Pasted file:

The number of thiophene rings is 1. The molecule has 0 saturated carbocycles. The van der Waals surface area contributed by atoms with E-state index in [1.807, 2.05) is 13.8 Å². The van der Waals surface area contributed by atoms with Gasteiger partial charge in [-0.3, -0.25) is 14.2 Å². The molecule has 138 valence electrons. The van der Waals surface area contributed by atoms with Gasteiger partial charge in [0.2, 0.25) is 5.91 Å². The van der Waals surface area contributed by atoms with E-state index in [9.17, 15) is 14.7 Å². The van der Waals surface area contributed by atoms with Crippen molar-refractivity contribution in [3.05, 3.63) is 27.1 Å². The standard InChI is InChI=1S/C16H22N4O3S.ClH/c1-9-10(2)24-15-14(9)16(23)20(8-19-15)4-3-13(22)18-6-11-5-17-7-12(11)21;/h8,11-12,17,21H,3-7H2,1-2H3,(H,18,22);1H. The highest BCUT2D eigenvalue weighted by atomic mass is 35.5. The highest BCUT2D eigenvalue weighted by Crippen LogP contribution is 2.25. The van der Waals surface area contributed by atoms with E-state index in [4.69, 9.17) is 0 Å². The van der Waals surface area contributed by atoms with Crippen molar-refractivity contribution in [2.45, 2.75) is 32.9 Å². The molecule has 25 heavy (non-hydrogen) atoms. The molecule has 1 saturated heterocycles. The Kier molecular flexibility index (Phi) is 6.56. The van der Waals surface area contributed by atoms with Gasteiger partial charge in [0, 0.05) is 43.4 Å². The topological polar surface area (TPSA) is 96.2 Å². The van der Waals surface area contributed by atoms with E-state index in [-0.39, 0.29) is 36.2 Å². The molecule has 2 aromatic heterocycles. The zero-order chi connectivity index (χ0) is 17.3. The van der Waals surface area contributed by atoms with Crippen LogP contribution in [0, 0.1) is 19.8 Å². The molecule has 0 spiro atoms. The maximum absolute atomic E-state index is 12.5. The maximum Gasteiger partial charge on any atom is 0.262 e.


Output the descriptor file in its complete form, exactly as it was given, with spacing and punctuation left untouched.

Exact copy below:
The number of thiophene rings is 1. The molecule has 0 saturated carbocycles. The van der Waals surface area contributed by atoms with E-state index in [1.807, 2.05) is 13.8 Å². The van der Waals surface area contributed by atoms with Gasteiger partial charge in [-0.3, -0.25) is 14.2 Å². The molecule has 138 valence electrons. The van der Waals surface area contributed by atoms with Gasteiger partial charge in [0.2, 0.25) is 5.91 Å². The van der Waals surface area contributed by atoms with E-state index in [9.17, 15) is 14.7 Å². The van der Waals surface area contributed by atoms with Crippen molar-refractivity contribution in [3.05, 3.63) is 27.1 Å². The standard InChI is InChI=1S/C16H22N4O3S.ClH/c1-9-10(2)24-15-14(9)16(23)20(8-19-15)4-3-13(22)18-6-11-5-17-7-12(11)21;/h8,11-12,17,21H,3-7H2,1-2H3,(H,18,22);1H. The highest BCUT2D eigenvalue weighted by atomic mass is 35.5. The highest BCUT2D eigenvalue weighted by Crippen LogP contribution is 2.25. The van der Waals surface area contributed by atoms with E-state index in [4.69, 9.17) is 0 Å². The van der Waals surface area contributed by atoms with Crippen molar-refractivity contribution in [2.45, 2.75) is 32.9 Å². The molecule has 25 heavy (non-hydrogen) atoms. The molecule has 1 saturated heterocycles. The Kier molecular flexibility index (Phi) is 6.56. The van der Waals surface area contributed by atoms with Gasteiger partial charge in [0, 0.05) is 43.4 Å². The topological polar surface area (TPSA) is 96.2 Å². The van der Waals surface area contributed by atoms with E-state index in [-0.39, 0.29) is 36.2 Å². The molecule has 2 aromatic heterocycles. The zero-order chi connectivity index (χ0) is 17.3. The van der Waals surface area contributed by atoms with Crippen LogP contribution in [0, 0.1) is 19.8 Å². The molecule has 0 spiro atoms. The maximum absolute atomic E-state index is 12.5. The maximum Gasteiger partial charge on any atom is 0.262 e.